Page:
Thanks to its various social services programs, the reach of Goodwill Industries extends far beyond its thrift stores. The organization uses the money it generates from sales of donated items to help people improve their lives and become valuable members of their communities.

With much of its focus on ensuring that individuals are positioned for future success, Goodwill has had education as one of its programming priorities since it first launched well over a century ago. Today, the nonprofit group remains focused on providing valuable learning opportunities for people of all ages.

Here are some of the top ways that Goodwill promotes education in the hundreds of communities it serves throughout the United States:

 

  1. Providing Free Learning Opportunities

One of Goodwill’s most accessible learning programs is offered at GCFLearnFree.org, a free educational website launched by the Goodwill Community Foundation and Goodwill Industries of Eastern NC Inc. On the site, visitors can access a library of more than 2,000 lessons covering over 180 topics in areas such as technology, literacy, and math. To enhance each lesson, the site also features over 800 educational videos and 55 interactive games and activities.

Some of the academic topics covered at GCFLearnFree include basic addition and subtraction, English grammar, algebra, and reading. Much of the site, however, is focused on helping people build 21st-century skills. The subjects taught in this area range from computer basics and email to digital photography, cloud computing, and graphic design. In addition, GCFLearnFree includes a number of tutorials on Microsoft Office programs.

Along with the tech tutorials and lessons in reading and math, the site provides resources for career support and everyday living. The tutorials and interactive lessons in these areas focus on career planning, job search, and money management. Lessons on work skills, food and cooking, and health and safety are also available.

 

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  1. Educating Adults Who Are Pursuing Their High School Diplomas

While recent statistics show a reduction in high school dropout rates nationwide, approximately 30 million American adults are still without diplomas, and another 3 million people drop out each year. Goodwill organizations throughout the country are doing their part to help these individuals finish their high school education by providing various programs and resources in local communities.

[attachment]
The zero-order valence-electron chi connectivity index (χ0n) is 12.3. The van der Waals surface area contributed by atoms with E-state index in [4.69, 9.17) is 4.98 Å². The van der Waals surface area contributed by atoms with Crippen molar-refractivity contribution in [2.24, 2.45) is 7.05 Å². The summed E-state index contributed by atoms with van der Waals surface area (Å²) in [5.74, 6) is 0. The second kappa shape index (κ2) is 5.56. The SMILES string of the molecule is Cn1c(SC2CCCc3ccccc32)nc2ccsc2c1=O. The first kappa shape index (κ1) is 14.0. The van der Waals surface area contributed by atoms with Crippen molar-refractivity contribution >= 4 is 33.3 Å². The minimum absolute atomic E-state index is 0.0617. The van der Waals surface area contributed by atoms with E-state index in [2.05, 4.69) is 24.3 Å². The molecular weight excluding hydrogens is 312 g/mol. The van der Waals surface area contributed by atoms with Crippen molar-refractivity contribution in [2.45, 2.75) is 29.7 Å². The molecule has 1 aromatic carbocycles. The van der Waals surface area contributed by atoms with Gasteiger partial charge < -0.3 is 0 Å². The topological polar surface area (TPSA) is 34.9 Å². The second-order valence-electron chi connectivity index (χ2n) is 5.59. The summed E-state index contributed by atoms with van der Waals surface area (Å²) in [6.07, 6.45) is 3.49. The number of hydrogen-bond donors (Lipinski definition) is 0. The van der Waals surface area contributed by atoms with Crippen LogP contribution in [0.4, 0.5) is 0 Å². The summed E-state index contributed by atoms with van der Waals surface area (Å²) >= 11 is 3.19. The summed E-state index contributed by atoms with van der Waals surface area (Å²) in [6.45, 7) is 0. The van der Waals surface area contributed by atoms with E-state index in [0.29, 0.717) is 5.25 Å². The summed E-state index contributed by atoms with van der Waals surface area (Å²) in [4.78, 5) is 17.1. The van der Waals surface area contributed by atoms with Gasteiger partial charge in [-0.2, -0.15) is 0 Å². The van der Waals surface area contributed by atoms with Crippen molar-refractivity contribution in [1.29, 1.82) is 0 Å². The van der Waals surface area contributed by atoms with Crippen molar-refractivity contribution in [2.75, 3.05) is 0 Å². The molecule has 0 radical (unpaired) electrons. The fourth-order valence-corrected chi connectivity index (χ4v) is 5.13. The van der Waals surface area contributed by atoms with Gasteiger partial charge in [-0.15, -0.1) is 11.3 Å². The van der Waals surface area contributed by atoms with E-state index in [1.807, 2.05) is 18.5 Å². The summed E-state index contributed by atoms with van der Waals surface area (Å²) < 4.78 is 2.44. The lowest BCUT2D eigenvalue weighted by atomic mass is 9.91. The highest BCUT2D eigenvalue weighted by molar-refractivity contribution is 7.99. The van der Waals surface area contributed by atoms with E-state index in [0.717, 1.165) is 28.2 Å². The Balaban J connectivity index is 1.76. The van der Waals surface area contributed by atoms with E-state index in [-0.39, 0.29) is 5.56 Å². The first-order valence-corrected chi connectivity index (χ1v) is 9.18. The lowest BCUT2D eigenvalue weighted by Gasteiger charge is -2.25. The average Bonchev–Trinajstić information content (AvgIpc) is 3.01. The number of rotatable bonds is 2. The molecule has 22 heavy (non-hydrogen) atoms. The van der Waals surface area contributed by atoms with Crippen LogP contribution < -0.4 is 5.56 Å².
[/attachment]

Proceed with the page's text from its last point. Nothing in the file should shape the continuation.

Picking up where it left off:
Many Goodwill locations oversee adult learning centers or provide no-cost adult education classes that prepare adult learners for the GED exam. In Indiana, which has one of the highest dropout rates in the country, Goodwill Industries, Inc., launched The Excel Center, a tuition-free public high school for adults. With drop-in childcare, supportive staff, and flexible scheduling that includes both day and night classes, The Excel Center is designed specifically for adults working to earn their diplomas while keeping up with work and family responsibilities.

The success of the original Center site in Indianapolis led Goodwill to open additional locations in Indiana along with other sites in Texas, Arkansas, Tennessee, and Washington, DC. In the Indiana location’s first decade, more than 3,000 adults earned their high school diplomas through The Goodwill Excel Center. Nearly all (97 percent) of the Center’s graduates also went on to earn college credits or job-related certifications.

 

  1. 3. Ensuring Young People Have the Knowledge and Skills to Succeed

In addition to assisting adult learners, Goodwill organizations nationwide work with various community partners to promote youth education. Examples include Goodwill Industries of Denver, which works with several area schools to educate and prepare at-risk students for their future careers. The organization’s youth programs provide education and training in science, technology, engineering, and math (STEM) subjects. Goodwill of Denver also provides mentoring to help students prepare for and succeed in college.

Goodwill Industries of Southeastern Michigan (SEMI) is another organization that is dedicated to helping local youth. Over the years, SEMI has partnered with businesses and other nonprofits to support community literacy projects. In 2017, the organization distributed more than 7.5 tons of children’s books throughout the community. SEMI also helps lead the Read to Feed program, which provides books for area schools that collect food for local food pantries.

 

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  1. Leading the Way in Career-Related Education

As part of its efforts to help people overcome barriers to employment, Goodwill Industries directs a large percentage of its resources toward career-related education. At the Goodwill Career and Technical Academy in Austin, Texas, individuals can pursue career certifications in numerous industries, including health care, technology, and business. The Academy also offers accelerated certification programs in skilled construction trades.

Alongside local work-related programs, Goodwill oversees several national initiatives to educate American workers. Many of Goodwill’s activities in recent years have focused on equipping people with the digital skills needed in the modern workforce.

In 2017, the organization launched the Goodwill Digital Career Accelerator, a Google-funded initiative that will ultimately help over 1 million people learn computer support, programming, and other tech-related skills. Goodwill is also partnering with Google and Coursera to help prepare people age 17 and older for careers in IT support.

Spotlight on Goodwill’s Latest Efforts to Improve the World